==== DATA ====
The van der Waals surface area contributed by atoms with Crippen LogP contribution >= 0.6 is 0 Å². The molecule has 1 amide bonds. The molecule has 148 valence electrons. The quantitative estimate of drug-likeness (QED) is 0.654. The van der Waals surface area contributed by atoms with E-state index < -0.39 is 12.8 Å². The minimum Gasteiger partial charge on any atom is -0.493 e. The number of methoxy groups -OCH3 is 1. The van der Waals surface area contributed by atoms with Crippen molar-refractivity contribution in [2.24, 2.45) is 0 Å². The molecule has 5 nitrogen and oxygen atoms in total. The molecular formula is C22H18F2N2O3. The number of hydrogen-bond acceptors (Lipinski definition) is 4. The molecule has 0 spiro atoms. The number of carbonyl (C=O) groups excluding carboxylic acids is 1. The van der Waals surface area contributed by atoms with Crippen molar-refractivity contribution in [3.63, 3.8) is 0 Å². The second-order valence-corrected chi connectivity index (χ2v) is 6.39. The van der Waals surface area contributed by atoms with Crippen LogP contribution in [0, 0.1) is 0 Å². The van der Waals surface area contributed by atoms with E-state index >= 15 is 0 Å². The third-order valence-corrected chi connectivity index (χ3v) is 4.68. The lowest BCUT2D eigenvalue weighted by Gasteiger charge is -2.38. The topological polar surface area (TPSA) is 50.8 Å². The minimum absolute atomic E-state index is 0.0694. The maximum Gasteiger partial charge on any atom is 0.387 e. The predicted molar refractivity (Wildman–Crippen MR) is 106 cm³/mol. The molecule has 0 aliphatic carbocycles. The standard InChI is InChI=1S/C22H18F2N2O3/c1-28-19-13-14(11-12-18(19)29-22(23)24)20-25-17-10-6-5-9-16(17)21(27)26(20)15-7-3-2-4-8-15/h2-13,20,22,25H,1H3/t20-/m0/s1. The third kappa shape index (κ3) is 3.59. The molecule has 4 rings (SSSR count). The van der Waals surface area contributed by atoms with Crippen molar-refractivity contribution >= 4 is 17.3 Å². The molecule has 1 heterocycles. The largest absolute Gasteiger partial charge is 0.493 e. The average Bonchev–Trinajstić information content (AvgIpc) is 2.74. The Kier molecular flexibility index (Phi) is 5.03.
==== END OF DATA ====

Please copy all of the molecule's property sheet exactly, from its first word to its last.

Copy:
The van der Waals surface area contributed by atoms with Crippen LogP contribution >= 0.6 is 0 Å². The molecule has 1 amide bonds. The molecule has 148 valence electrons. The quantitative estimate of drug-likeness (QED) is 0.654. The van der Waals surface area contributed by atoms with E-state index < -0.39 is 12.8 Å². The minimum Gasteiger partial charge on any atom is -0.493 e. The number of methoxy groups -OCH3 is 1. The van der Waals surface area contributed by atoms with Crippen molar-refractivity contribution in [2.24, 2.45) is 0 Å². The molecule has 5 nitrogen and oxygen atoms in total. The molecular formula is C22H18F2N2O3. The number of hydrogen-bond acceptors (Lipinski definition) is 4. The molecule has 0 spiro atoms. The number of carbonyl (C=O) groups excluding carboxylic acids is 1. The van der Waals surface area contributed by atoms with Crippen molar-refractivity contribution in [3.63, 3.8) is 0 Å². The second-order valence-corrected chi connectivity index (χ2v) is 6.39. The van der Waals surface area contributed by atoms with Crippen LogP contribution in [0, 0.1) is 0 Å². The van der Waals surface area contributed by atoms with E-state index >= 15 is 0 Å². The third-order valence-corrected chi connectivity index (χ3v) is 4.68. The lowest BCUT2D eigenvalue weighted by Gasteiger charge is -2.38. The topological polar surface area (TPSA) is 50.8 Å². The minimum absolute atomic E-state index is 0.0694. The maximum Gasteiger partial charge on any atom is 0.387 e. The predicted molar refractivity (Wildman–Crippen MR) is 106 cm³/mol. The molecule has 0 aliphatic carbocycles. The standard InChI is InChI=1S/C22H18F2N2O3/c1-28-19-13-14(11-12-18(19)29-22(23)24)20-25-17-10-6-5-9-16(17)21(27)26(20)15-7-3-2-4-8-15/h2-13,20,22,25H,1H3/t20-/m0/s1. The third kappa shape index (κ3) is 3.59. The molecule has 4 rings (SSSR count). The van der Waals surface area contributed by atoms with Crippen molar-refractivity contribution >= 4 is 17.3 Å². The molecule has 1 heterocycles. The largest absolute Gasteiger partial charge is 0.493 e. The average Bonchev–Trinajstić information content (AvgIpc) is 2.74. The Kier molecular flexibility index (Phi) is 5.03.